Showing results for 
Search instead for 
Did you mean: 
Community Member

Can I create an accordion outline in Canvas

I found html that apparently worked in mid-2015, but does not seem to work now. It uses <div class="enhanceable_content accordion">

Does anyone know how I can create either an accordion outline or an expndable/collapseable outline.

Tags (1)
5 Replies

This has been the subject of a lot of discussion this spring / summer. Canvas announced that they are deprecating the jQuery UI magic associated with the "enhanceable_content" class. It was never formally documented, it was just something that people knew about and took advantage of and advertised to other people.  Accordions were the first of the jQuery UI widgets to be removed: Canvas Production Release Notes (2017-06-24) . Those production notes contain a link to some unofficially supported code that Ryan Shaw through together to help people out. However, Ryan says this is a temporary workaround and that people should not rely on it for the long term.

The official deprecation explanation came from Ryan Shaw on March 30 in this conversation: Deprecated use of magic jQueryUI widget‌ did a blog post on using tabs, and I chimed in about the deprecation.

Then asked a question about Canvas Style Guide - Permanence?  that evoked another lengthy discussion.

I really don't have much to add beyond what has already been said, so the rest of this will be short.

As of right now (July 16, 2017), the accordion widget is still contained in the jQuery UI that Canvas is supplying, it's just not automatically converted for you. You can test this by opening a page that has an accordion on it and then opening the browser's console (usually F12), and pasting this code into the console.


You should see your content change to be an accordion. However, to make that happen inside Canvas automatically and not by someone pasting it into a browser console, it needs to be implemented in the custom JavaScript at an account or subaccount level. That means that instructors won't be able to do it themselves, they'll need to talk with their Canvas Admin.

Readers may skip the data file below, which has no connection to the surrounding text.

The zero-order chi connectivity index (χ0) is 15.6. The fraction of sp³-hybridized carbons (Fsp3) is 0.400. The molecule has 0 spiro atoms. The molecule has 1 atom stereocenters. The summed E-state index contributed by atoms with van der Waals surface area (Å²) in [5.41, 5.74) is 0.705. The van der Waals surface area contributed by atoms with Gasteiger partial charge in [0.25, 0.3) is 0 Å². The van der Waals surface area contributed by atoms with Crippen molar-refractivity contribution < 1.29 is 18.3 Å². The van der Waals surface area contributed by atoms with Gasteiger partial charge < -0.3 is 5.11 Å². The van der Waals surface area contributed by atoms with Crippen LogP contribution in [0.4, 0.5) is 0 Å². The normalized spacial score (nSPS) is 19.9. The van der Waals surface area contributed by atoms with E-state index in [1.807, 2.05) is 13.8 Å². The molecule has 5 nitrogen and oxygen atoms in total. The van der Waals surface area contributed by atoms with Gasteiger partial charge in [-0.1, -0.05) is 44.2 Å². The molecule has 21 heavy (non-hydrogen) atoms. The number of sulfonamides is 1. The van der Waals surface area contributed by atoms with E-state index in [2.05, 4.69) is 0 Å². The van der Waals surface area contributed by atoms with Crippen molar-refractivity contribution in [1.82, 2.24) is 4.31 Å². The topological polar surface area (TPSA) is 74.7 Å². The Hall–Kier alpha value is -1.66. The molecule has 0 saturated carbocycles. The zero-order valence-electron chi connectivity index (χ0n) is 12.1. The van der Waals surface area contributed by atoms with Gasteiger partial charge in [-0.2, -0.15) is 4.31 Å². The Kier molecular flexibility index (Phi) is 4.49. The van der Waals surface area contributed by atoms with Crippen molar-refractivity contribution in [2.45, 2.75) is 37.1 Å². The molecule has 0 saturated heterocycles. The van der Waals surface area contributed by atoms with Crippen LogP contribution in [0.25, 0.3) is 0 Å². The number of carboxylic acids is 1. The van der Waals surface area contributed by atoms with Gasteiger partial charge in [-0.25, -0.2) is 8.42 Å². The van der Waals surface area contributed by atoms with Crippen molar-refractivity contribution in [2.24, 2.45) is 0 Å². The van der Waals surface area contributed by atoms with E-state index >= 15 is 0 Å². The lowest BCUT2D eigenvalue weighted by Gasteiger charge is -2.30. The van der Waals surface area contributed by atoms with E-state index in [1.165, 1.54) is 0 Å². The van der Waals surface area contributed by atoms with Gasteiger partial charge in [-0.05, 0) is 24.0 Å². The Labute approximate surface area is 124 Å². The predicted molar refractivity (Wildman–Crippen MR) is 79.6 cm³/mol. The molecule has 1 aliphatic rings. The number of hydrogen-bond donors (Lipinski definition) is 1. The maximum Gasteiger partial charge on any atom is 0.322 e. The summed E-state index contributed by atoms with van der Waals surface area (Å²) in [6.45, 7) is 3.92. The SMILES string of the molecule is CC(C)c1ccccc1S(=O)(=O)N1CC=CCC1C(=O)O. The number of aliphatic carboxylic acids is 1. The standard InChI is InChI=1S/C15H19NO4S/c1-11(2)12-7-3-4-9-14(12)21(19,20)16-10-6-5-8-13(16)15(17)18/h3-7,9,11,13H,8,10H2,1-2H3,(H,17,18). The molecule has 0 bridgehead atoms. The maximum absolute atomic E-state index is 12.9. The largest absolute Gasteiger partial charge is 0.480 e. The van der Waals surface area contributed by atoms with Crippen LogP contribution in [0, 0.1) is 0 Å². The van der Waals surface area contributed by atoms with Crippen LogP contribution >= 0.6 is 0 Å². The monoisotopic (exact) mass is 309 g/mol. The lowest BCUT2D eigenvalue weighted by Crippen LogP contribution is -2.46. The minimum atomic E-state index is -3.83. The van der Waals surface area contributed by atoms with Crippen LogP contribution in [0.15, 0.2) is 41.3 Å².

There is no word on how long that will continue to work, though, so I don't recommend that the Canvas Admin implement it, although it would be a short-term quick fix. The recommended solution is for people to load their own library that will do accordions, tabs, sortables, or whatever else they were relying on the enhanceable_content class to do and replace the needed functionality with their own libraries.

For our institution, we haven't done anything yet. The only people using accordions the Canvas Admins documenting how to use accordions, but accordions were so bad that no one used them. Now, if tabs were to disappear, we'd [I'd] be working on getting a solution much faster. On the other hand, we may re-examine their purpose and whether or not they're meeting the intended goal and decide not to continue them.

I would take this time to talk with your Canvas Admin about how your school is going to support this going forward -- if they are at all. It may also be a time to reconsider how you break up the content.

Community Member

I'd like to add that after the discussion about the permanence of the style guide we decided not to try to implement anything like this. We are a relatively small operation, but it's just easier to work with what Canvas already has than to try to find different work-around solutions. Canvas has some pretty cool "hacks" built right into it that can organize content just as well.  

Learner II

You could use an element toggler to collapse an area of text:

Canvas styleguide Element Toggler

Ah, but does this also rely on jQueryUI and hence will also disappear at some point in the future?

John Burke

ARC Mathematics Dept.

Howard Hall 148


I don't think the element toggler is based of jQuery UI, but I haven't checked.  It isn't based on the "magic" jQuery UI class of enhanceable_content, so it's not going away in the short-run. But it does get to the point mentioned in the permanence of the style guide discussion -- the style guide is meant for people developing the Canvas software, it wasn't really intended for people trying to do stuff in Canvas. In that sense, it's documentation subject to change and isn't considered formal documentation like you would find in the Community guides or release notes.  If you use it, then you will want to make sure that you monitor your software to make sure it continues after every update.

That doesn't always work and I write a lot of stuff that other people use that I don't, so I rely on them to let me know when it stops working. I did discover one that worked find in Beta on Friday night but wasn't working in Production on Sunday night after the latest update. I've got to track it down -- not because I use it on Chrome (it still works on Firefox), but because one of my big points in my presentation next week at InstructureCon is about this one item that all of sudden isn't working any more (but just in Chrome).

If you have the people to monitor and check your customization, then go for it. If you're a small shop and don't have the time to stay on top of it, you may want to stick with what is built in and documented. For what I write, I'm trying to get it to integrate and look and feel like Canvas, so the Style Guide is of immeasurable help and it's a risk I need to take.